So, we all know about comfort reading, right? When you’re feeling a little down, those are the books you return to that wrap you in a huge fuzzy blanket of metaphorical love and protection. For some people, it’s a favorite novel or children’s book or anything by particular authors. For me, it’s Norman Maclean’s A River Runs Through It.
But we are not here at the Great British TV Site to talk about reading. We are here to talk about viewing!
So when I’m down, mentally, hormonally, no reason at all, just am, here are the programs I re-watch compulsively. They are almost uniformly sweet (they may have an edge or two but it’s always blunted by the overall joy of said program) and they showcase some of my favorite Brit actors as well.
So you’ve heard me talk about Moone Boy before. Moone Boy is so, SO awesome. If you don’t fall in love with David Rawle as Martin Moone immediately, I’m sorry, you are a stone-cold monster with no heart. The basic idea is this, and you can hear it in this trailer: “Ever wanted to be the imaginary friend of an idiot boy in the west of Ireland?” Martin Moone is the 12-year-old center of the action, Chris O’Dowd plays his imaginary friend, and a fantastic set of actors rounds out the rest of the cast: Martin’s sisters, who treat him with a mixture of contempt and affectionate indifference; his parents (who love their kids, of course, but, you know, have their own stuff going on), and Martin’s friends, parents of his friends, priests, etc. And you can see most of those characters in this one brief clip!
The best part about Moone Boy is that, yes, all the messiness of life is there. Martin deals with multiple types of bullies at school, parents admit to one another that they don’t really like their kids (oh, just watch the show, you’ll get it), Martin’s smart and goody-two-shoes sister shows up at her own wedding so pregnant that they actually have to leave the wedding to have the baby. But it’s all so festive and ridiculous and matter-of-fact that this show just ends up making you more happy with every episode you watch (until you watch the last episode, when you’re sad because there are no more). As Martin himself would say, oh, it’s craic.
Evidently a large part of my Comfort Watching has to do with the music of the shows. When I need to go to my happy place I sing the title song for the BBC4 series The Detectorists.
The Detectorists is this awesome little series about two friends who are metal detectorists (not detectors, thank you very much) in Essex. They spend most of the episodes wandering around fields with their metal detectors, hoping to “find their gold”; meanwhile, they go about their lives, being friends, working, and going to the pub (and to meetings of the local detectorists’ club, of course). It’s so very British. There’s quiz night in the pub. There’s a lot of outdoor locations. There’s a lot of gentle profanity and taking the piss out of one another and their detectoring enemies.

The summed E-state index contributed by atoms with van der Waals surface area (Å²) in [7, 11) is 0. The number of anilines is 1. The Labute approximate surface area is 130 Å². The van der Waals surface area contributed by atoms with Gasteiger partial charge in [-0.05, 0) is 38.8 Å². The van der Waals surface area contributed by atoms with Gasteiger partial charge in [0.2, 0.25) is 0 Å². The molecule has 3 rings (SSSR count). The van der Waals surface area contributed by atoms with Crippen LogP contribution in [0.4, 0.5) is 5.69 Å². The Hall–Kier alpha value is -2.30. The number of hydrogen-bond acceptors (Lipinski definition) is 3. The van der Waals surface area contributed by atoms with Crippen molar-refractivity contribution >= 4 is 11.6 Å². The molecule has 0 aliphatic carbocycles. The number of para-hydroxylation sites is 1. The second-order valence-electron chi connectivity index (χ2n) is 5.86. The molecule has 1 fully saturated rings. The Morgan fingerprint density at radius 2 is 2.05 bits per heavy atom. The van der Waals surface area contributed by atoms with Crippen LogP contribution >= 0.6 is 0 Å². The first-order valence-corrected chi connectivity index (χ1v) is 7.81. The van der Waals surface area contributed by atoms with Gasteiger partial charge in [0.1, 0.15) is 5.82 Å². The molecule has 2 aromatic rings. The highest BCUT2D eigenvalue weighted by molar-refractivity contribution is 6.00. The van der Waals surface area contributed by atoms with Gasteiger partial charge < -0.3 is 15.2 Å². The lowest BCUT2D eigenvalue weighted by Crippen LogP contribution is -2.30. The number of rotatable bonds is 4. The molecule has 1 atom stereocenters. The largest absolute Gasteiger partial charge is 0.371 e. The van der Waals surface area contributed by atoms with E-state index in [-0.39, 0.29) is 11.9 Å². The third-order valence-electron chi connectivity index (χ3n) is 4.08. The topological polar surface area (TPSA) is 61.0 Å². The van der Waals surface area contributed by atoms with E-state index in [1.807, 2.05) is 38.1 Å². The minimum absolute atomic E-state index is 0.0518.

Yes, the main characters have a healthy rivalry with other detectorists. Awesome.
The series was written by Mackenzie Crook, best known for his role as Gareth on the British The Office. He’s got a lovely way with dialogue and they were also smart enough to cast Rachael Stirling (fun trivia: Stirling is the daughter of British actor Diana Rigg; of course, she’s beautiful) as his love interest. When Mackenzie’s character (Andy Stone) waits for hers (Becky) outside the school where she teaches, he’s eyed suspiciously by the other teachers, and tells her about it. She laughs and says something to the effect of, “Well, you must admit there’s something drug dealer-ish about you.”
Oh, God, I murdered that scene. Please just watch this show and see how Crook has written a completely contained and brilliant little TV world, complete with much better dialogue than that which I paraphrased above.
And the very best thing about these two series is that Moone Boy is 18 episodes long and The Detectorists is 13 episodes long; when you’re feeling down you can binge-watch these puppies over the weekend and get your head back on straight.
For bonus points we have the BBC adaptation of P. G. Wodehouse’s classic series of novels featuring dullard but chipper aristocrat Bertie Wooster and his loyal but orchestrating butler Jeeves. This one’s too long to power through in a weekend, clocking in at 23 hour-long episodes over the course of four seasons, but that’s okay. Save it for a time when your need for comfort extends over several weeks.
Do you only know Hugh Laurie from his star turn as cantankerous genius Dr. House on the Fox show House? Well, you won’t believe that that same Hugh Laurie can portray Bertie Wooster with such vacuous charm and wide-eyed aplomb. And there’s his frequent comedy partner Stephen Fry (as in A Bit of Fry & Laurie) serving as the clever and frighteningly efficient Jeeves.
Still not convinced? Here you go:
Come on. If the very idea of Bertie calling his friend Gussie a poop for only drinking orange juice (rather than pushing a gin and tonic over the larynx) doesn’t make you feel better, well, then, I can’t help you.
So what British TV do you watch when you need cheering up?